An appeal for the court of last resort

In the event of independence, losing the Supreme Court may turn out to put Scottish law into a backward spin, says Michael Sheridan
That Supreme Court Justices have made an important contribution to modern jurisprudence of Scottish appeals cannot be denied. Picture: GettyThat Supreme Court Justices have made an important contribution to modern jurisprudence of Scottish appeals cannot be denied. Picture: Getty
That Supreme Court Justices have made an important contribution to modern jurisprudence of Scottish appeals cannot be denied. Picture: Getty

The constitutional future of Scotland appears to be swirling around options of devo max, status quo or independence/separation from the UK. The Scottish Law Agents Society has considered whether the future of the Supreme Court is also in the mix. Certainly, the Scottish Government white paper proposes the simple excision of that court from the Scottish legal system.

There may be certain difficulties with this. The Court of Session, now proposed as the final court of appeal for civil cases in Scotland, was never previously a court of final appeal. Even prior to the Union of 1707, there was always a final appeal beyond the court, to the Scottish Parliament. That right of appeal appears to have transmitted in civil cases to the House of Lords (now the Supreme Court) following the Union and, to a limited extent, in criminal cases following the Scotland Act 1998.

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It seems somewhat counter-intuitive that the right of appeal in Scotland should have a lesser scope in the 21st century than was available in the 17th century. Also, the Court of Session operates as a court of first instance as well as an appeal court. Many cases would therefore start and finish within the Court of Session. This may be seen as contrary to the modern trend towards independent and transparent review.

Has this right of appeal “furth of Scotland” been beneficial or detrimental? Certainly, the House of Lords for many years was seen as simply applying English law to Scottish cases, contrary to the Treaty of Union. That is perhaps less likely nowadays and two more modern cases may be instructive.

In 1932, the Court of Session Inner House dismissed the proposition that manufacturers of foodstuffs should be liable to the ultimate consumer for harmful contents accidentally included in the product (The Snail in the Bottle or Donoghue v Stevenson). On appeal, the House of Lords reversed the decision of the Inner House and found the manufacturer was liable for damages in such cases.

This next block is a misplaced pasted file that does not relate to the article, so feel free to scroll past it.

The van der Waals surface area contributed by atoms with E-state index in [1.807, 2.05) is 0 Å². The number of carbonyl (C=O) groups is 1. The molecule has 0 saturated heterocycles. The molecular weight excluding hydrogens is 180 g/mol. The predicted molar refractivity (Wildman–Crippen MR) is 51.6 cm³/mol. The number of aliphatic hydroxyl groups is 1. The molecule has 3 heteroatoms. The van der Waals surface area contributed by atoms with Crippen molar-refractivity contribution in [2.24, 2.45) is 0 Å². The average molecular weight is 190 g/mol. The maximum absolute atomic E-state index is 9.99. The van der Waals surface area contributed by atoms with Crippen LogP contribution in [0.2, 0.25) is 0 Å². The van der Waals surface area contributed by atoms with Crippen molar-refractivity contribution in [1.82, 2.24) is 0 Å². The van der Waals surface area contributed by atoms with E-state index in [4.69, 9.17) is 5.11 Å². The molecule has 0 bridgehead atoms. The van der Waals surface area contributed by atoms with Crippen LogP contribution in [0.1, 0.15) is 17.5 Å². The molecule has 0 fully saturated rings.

This decision has become celebrated in many countries including England, the US, Canada and Australia as the foundation of the modern law of negligence – a small step for a snail but a huge leap for Scottish and world jurisprudence. More pertinent to the current issue is the fact that a majority of the English judges in the House of Lords sided with and upheld the Inner House and it was the two Scottish judges in the House of Lords who provided the majority that reversed the Inner House and heralded a revolution in the law of negligence.

In another more recent case, Cadder v HMA 2010, the Scottish courts were satisfied that a person suspected of an offence was sufficiently safeguarded by the justice system so that evidence obtained by police interview without legal representation could be relied upon for the purposes of conviction.

On appeal, when the House of Lords found otherwise, it was a Scottish judge who stated “it is remarkable that…nobody thought that there was anything wrong with the procedure” and accused persons are now routinely entitled to legal representation at such interviews. One might or might not agree with these decisions but the important contribution to modern jurisprudence of Scottish appeals to the House of Lords/Supreme Court cannot be denied. The participation and contribution of the Scottish judges in such cases tend to detract from the argument that these cases merely foist unwelcome English law on the Scottish courts.

Where does the appellate jurisdiction of the Supreme Court stand with the independence of the Scottish courts as guaranteed by the Treaty of Union? In 1986, an injunction was issued at the High Court in London to prevent the publication of a letter written privately by a government official, a sort of early day Wikileak. Westminster was alerted only late in the day that the English injunction would not operate in Scotland. A fast car was sent to Edinburgh, arriving at 5am at the home of a Scottish judge. Unwilling to entertain legal proceedings in his pyjamas, the worthy judge duly convened a court at his home but only after donning proper judicial robes. The injunction was duly authorised to operate as a Scottish interdict – but not in time to stop a Glasgow newspaper from publishing the offending document. This was one of many demonstrations of the separate and independent status of the Scottish legal jurisdiction within the United Kingdom, notwithstanding 300 years of appeals to Westminster.

• Michael Sheridan is secretary of the Scottish Law Agents Society